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The building at 211 Willey Street, now christened the Wubbie Building, is a Romanesque Revival/Industrial style building built of red brick and terracotta veneer. It was built in 1916 to much fanfare. Historically, the building was known for being the lodge building for Morgantown’s Masonic Order.


  • 211 Willey as it appears today.
  • The building after completion-circa 1921. Notice the top terracotta section has since fallen or been removed.
  • An Armistice Day parade in 1919 marching through downtown. US Navy soldiers pass 211 Willey; the white building in the far background.

211 Willey Street, sometimes known as 211 High, and now redeveloped under the name the Wubbie Building, is a four-story brick building designed in the architectural styles of industrial and some neoclassical influence (the marble-style terracotta). This building was the Masonic Lodge for Morgantown Union no. 4 for 85 years, being replaced by a new lodge in 2001.

Construction began on the 22nd of July 1915 when the cornerstone was laid. Cornerstone laying is an important Freemason ritual, and is only performed on buildings of particular note. Construction was finished in less than 7 months. A formal opening ceremony was held in March 1916 where a parade of over 600 Masonic Order members and band celebrated the opening of their new lodge.

The white “marble” veneer is actually glazed terracotta, giving the appearance of white marble without the cost ($3.20 in 1915, $78.80 today). Replacing marble with terracotta was a popular decision in 1915. A steady decrease in quality beginning in 1913 and continuing through 1924 saw marble price plummet. Terracotta was still cheaper, but sacrificed long-term sustainability. It is important to note that the terracotta on 211 Willey has aged remarkably well. It has only greyed/yellowed slightly and is almost totally complete.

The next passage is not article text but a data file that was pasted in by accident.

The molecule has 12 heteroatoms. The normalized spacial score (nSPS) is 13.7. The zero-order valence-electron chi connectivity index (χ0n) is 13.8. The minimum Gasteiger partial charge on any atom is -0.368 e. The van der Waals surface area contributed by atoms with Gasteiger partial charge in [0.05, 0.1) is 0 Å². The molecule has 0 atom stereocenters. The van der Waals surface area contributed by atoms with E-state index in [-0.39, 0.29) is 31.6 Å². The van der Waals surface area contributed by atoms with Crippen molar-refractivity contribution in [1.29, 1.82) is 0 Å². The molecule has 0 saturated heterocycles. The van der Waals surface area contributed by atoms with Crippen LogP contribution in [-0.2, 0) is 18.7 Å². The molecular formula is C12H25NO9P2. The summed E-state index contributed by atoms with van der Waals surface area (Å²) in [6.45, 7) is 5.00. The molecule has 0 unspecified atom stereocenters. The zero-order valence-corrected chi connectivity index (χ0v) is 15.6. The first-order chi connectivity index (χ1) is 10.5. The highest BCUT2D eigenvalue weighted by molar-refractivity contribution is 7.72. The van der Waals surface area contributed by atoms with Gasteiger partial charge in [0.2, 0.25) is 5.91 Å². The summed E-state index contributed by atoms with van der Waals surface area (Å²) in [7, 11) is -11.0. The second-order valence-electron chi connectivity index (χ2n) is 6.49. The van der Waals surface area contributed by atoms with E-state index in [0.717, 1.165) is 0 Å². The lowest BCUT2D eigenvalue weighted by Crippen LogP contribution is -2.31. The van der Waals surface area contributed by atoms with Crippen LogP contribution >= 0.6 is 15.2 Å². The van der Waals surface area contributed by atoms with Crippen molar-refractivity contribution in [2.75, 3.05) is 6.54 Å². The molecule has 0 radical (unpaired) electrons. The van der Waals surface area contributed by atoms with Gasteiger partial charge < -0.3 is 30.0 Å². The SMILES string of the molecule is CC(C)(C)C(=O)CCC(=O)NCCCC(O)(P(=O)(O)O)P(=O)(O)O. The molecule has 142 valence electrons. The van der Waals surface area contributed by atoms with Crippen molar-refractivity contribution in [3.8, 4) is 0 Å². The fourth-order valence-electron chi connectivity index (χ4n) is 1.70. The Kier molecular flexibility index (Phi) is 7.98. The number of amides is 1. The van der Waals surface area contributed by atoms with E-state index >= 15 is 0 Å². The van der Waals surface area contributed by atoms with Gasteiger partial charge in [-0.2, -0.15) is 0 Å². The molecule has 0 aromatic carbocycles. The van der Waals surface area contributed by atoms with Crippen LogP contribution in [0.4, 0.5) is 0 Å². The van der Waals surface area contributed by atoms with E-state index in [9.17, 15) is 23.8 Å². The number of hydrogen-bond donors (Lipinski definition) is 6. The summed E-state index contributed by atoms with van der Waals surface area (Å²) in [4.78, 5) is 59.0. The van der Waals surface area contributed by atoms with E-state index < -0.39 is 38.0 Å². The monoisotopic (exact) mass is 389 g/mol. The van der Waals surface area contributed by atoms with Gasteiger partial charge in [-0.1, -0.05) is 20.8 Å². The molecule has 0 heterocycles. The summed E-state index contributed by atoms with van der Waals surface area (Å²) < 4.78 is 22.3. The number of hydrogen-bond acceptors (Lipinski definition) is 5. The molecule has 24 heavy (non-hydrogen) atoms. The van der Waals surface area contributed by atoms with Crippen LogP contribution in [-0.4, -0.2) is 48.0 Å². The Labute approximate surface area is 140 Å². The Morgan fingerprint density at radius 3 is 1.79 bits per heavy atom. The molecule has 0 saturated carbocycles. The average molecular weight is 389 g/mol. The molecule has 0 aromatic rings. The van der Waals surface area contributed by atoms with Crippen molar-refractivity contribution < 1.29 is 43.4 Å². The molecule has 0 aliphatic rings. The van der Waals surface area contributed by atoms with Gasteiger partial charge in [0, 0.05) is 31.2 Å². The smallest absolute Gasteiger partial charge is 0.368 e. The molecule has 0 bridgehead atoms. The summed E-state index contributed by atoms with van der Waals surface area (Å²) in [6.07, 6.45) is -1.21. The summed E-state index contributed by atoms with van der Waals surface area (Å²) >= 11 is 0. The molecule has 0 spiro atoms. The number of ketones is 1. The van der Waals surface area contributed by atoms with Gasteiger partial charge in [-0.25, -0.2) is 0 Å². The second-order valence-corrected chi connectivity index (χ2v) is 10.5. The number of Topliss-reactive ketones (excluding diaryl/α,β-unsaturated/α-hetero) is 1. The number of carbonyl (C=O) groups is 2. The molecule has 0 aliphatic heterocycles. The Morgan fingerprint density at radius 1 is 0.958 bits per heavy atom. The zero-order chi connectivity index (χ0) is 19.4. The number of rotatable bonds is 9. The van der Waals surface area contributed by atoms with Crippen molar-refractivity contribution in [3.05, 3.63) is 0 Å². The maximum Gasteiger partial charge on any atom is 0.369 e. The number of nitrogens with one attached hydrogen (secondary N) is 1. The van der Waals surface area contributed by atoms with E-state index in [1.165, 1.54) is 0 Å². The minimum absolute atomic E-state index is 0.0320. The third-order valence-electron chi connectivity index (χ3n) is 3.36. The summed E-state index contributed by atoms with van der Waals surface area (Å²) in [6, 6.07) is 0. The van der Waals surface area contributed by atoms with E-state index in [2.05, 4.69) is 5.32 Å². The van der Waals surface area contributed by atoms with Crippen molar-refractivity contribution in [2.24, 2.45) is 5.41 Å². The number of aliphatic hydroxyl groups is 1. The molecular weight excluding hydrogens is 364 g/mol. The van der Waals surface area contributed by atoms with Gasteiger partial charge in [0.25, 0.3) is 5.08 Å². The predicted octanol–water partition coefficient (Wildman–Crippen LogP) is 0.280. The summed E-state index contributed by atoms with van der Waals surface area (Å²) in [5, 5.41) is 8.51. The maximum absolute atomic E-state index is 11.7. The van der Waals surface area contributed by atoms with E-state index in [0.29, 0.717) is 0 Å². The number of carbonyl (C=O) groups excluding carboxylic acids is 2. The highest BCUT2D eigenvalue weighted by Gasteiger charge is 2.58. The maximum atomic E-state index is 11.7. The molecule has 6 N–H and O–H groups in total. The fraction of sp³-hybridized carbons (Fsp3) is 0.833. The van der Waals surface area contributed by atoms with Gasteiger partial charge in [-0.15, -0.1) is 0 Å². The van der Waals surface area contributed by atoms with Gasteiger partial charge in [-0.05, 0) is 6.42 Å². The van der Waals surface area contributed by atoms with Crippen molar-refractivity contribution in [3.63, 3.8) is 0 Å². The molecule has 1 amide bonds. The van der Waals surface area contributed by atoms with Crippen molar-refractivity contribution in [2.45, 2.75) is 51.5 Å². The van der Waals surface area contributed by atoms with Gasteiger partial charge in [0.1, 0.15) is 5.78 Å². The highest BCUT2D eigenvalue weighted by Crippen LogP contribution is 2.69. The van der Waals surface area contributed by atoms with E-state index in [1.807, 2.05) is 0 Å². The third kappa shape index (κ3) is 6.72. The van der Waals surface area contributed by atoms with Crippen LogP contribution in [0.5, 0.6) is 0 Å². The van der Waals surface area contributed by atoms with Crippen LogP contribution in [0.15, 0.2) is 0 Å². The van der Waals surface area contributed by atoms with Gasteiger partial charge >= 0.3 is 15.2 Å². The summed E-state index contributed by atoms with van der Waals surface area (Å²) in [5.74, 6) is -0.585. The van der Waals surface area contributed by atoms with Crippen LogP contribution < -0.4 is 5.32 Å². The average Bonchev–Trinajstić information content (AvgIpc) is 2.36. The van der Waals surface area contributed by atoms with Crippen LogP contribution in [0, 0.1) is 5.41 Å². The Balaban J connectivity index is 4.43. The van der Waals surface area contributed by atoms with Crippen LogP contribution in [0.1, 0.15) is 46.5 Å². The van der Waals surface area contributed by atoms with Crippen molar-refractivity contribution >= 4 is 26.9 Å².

The architect is a subject of debate. Many believe the building was designed and built by Elmer F. Jacobs. Jacobs was a famous Morgantown architect known for fireproof factory buildings in Pittsburgh and the “modern” High Street renovations into its well-known industrial style. It is also likely The Masonic Order commissioned a lesser known architect to parrot existing style on High Street with masonic flair, and the myth has persisted that Jacobs drew the blueprints.

The Masonic Order’s charters in West Virginia are often older than the state itself, as they are usually holdovers from before the Civil War and the creation of the state. The Morgantown Order; Union Lodge No. 4 is one such, as their charter began in 1812. The Morgantown Order relocated to the corner of Burroughs Street and Windsor Street in 2001. Between 2001 and 2008, the building was left in decay following a brief occupation by Chestnut Ridge Church. It has recently been developed into residential apartments. The developer, Wubbie Development Group leasing the building through DC LLC Management has modified the interior layout to follow property requirements. Exterior modifications have been kept to a minimum. 

Morgantown Union No. 4. Accessed April 06, 2017. http://morgantownunion.com/index.html.

USA. Morgantown City Council. MORGANTOWN BOARD OF ZONING APPEALS. City of Morgantown. February 21, 2007. Accessed February 6, 2017. http://www.morgantownwv.gov/wp-content/uploads/BZA_02-21-07_APPROVED.pdf

"Architectural Styles." Landmark Society of Homer NY. 2015. Accessed April 01, 2017. http://landmarkhomerny.org/architectural-styles-romanesque.htm.

"Masonic Temple." Photo. History on View. West Virginia and Regional History Center. WVU Libraries. http://wvhistoryonview.org/catalog/wvulibraries:9254

"Armistice Day Parade." Photo. ca. 1918. History on View. West Virginia and Regional History Center. WVU Libraries. http://wvhistoryonview.org/catalog/wvulibraries:22257

U.S. Government Printing Office, Mineral Resources of the United States, part II. 1917. Accessed April 7, 2017. https://play.google.com/store/books/details?id=LEkeAQAAIAAJ&rdid=book-LEkeAQAAIAAJ&rdot=1

"Masonic Lodge." Main Street Morgantown. https://mainstreetmorgantown.wordpress.com/masonic-lodge/